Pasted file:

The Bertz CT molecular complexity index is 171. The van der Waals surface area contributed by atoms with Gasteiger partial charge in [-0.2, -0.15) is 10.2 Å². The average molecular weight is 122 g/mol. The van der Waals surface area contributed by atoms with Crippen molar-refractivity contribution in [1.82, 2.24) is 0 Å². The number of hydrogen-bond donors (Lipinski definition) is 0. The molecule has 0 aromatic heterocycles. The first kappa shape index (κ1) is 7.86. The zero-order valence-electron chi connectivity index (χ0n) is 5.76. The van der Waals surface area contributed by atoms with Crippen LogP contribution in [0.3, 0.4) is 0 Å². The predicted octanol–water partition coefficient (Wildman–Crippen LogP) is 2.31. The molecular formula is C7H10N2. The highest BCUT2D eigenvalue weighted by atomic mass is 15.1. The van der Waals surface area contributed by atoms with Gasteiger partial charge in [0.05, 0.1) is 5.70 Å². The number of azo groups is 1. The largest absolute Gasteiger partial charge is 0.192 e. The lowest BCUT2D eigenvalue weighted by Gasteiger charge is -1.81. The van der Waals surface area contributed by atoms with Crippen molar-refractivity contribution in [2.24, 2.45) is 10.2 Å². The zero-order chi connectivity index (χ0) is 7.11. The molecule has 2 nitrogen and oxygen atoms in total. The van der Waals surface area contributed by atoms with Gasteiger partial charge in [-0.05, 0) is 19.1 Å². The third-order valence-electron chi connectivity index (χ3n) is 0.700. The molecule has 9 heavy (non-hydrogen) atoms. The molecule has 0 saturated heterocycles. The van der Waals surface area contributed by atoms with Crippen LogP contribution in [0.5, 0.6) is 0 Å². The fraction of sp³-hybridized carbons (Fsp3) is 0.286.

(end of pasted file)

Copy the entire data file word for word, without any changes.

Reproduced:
The Bertz CT molecular complexity index is 171. The van der Waals surface area contributed by atoms with Gasteiger partial charge in [-0.2, -0.15) is 10.2 Å². The average molecular weight is 122 g/mol. The van der Waals surface area contributed by atoms with Crippen molar-refractivity contribution in [1.82, 2.24) is 0 Å². The number of hydrogen-bond donors (Lipinski definition) is 0. The molecule has 0 aromatic heterocycles. The first kappa shape index (κ1) is 7.86. The zero-order valence-electron chi connectivity index (χ0n) is 5.76. The van der Waals surface area contributed by atoms with Crippen LogP contribution in [0.3, 0.4) is 0 Å². The predicted octanol–water partition coefficient (Wildman–Crippen LogP) is 2.31. The molecular formula is C7H10N2. The highest BCUT2D eigenvalue weighted by atomic mass is 15.1. The van der Waals surface area contributed by atoms with Gasteiger partial charge in [0.05, 0.1) is 5.70 Å². The number of azo groups is 1. The largest absolute Gasteiger partial charge is 0.192 e. The lowest BCUT2D eigenvalue weighted by Gasteiger charge is -1.81. The van der Waals surface area contributed by atoms with Crippen molar-refractivity contribution in [2.24, 2.45) is 10.2 Å². The zero-order chi connectivity index (χ0) is 7.11. The molecule has 2 nitrogen and oxygen atoms in total. The van der Waals surface area contributed by atoms with Gasteiger partial charge in [-0.05, 0) is 19.1 Å². The third-order valence-electron chi connectivity index (χ3n) is 0.700. The molecule has 9 heavy (non-hydrogen) atoms. The molecule has 0 saturated heterocycles. The van der Waals surface area contributed by atoms with Crippen LogP contribution in [0.5, 0.6) is 0 Å². The fraction of sp³-hybridized carbons (Fsp3) is 0.286.